One of my favorite, pow­er­ful analy­sis tools in Data Work­bench is the Latency visu­al­iza­tion. Many clients, how­ever, are not aware of this visu­al­iza­tion tech­nique or they’re unsure how to inter­pret find­ings from this analy­sis method. In this blog post I hope to help you get more com­fort­able with using the Latency visu­al­iza­tion and give you some spe­cific use cases you can start apply­ing today.

The Latency table is a visu­al­iza­tion in Data Work­bench, one of the fea­tures in Adobe Ana­lyt­ics Pre­mium, allow­ing you to exam­ine aggre­gate vis­i­tor or cus­tomer behav­ior before and after a spe­cific event occurred. The ana­lyst selects the event to cre­ate the visualization.

Here’s an example:

Your dataset in Data Work­bench includes rows of online and in store event data for all cus­tomers who have had inter­ac­tions in both chan­nels. In the days after a cus­tomer buys a TV you want to under­stand what pages they are view­ing or prod­ucts they are buying.

Let’s first look at how latency is cre­ated and then how to inter­pret it at the vis­i­tor level.

Once you set an event within the latency table you are now look­ing at cus­tomers who per­formed that event. In our exam­ple of the cus­tomer buy­ing a TV, you would select the TV from a prod­uct table that sig­ni­fies it was pur­chased, and then select “Set Event” action in the Latency visu­al­iza­tion. You are then see­ing those cus­tomers behav­ior prior to and after the selected event, a TV pur­chase. You can add met­rics for the counts of times when they looked at TV stands, or when they bought HDMI cables for the TV, and see where those events fall in time in rela­tion to when they bought their TV. One thing to call out is that if a cus­tomer has per­formed the event you selected in the latency table mul­ti­ple times across their life­time, each of those dif­fer­ent instances of the event will show up on day zero in the latency table.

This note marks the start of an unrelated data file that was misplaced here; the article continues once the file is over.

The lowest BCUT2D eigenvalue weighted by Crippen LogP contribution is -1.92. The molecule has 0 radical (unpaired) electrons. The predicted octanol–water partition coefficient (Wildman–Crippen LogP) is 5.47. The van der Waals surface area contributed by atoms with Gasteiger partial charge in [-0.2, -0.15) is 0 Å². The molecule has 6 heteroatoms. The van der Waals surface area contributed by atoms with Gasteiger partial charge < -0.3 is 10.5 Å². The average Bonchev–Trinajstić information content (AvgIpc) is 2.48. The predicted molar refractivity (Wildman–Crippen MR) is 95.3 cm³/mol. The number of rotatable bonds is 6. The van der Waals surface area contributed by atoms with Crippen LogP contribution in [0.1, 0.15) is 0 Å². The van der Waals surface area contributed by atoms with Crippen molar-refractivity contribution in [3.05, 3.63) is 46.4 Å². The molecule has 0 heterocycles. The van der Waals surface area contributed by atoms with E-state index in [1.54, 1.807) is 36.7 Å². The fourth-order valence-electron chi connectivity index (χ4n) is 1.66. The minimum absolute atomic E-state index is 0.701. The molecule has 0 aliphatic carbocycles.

Latency tables have par­tic­u­lar appli­ca­tion for track­ing activ­ity related to a cam­paign or to a par­tic­u­lar cus­tomer order in which you are look­ing to asso­ciate with a time correlation.

Below is an exam­ple of a latency table to help illus­trate exactly what is hap­pen­ing when you set an event and how the other data is dis­played within the table.

Here are four dif­fer­ent cus­tomers who pur­chased a TV from your company.


The latency visu­al­iza­tion allows us to nor­mal­ize the data and look at the events which occurred in rela­tion to the day the user pur­chased a TV:


The power of doing analy­sis in latency tables is the abil­ity to see how many days after a cus­tomer pur­chases a TV you should expect to see an order of a TV stand or HDMI cable.  If you have a tar­get­ing tool, like Adobe Tar­get, you would be able to tai­lor your mes­sage in an email or ban­ner to cus­tomers who are close to or past this expected order date based on your data in the latency analysis.


Sam­ple Use Cases for Latency

Let’s build upon the use case that I men­tioned above that is look­ing at cus­tomers who pur­chase TV’s.  In the step by step instruc­tions below we will look at how to set the event in the Latency visu­al­iza­tion, add met­rics to the Latency table and save the Latency table to be able to view it as a graph.  Let’s walk through the above use case here.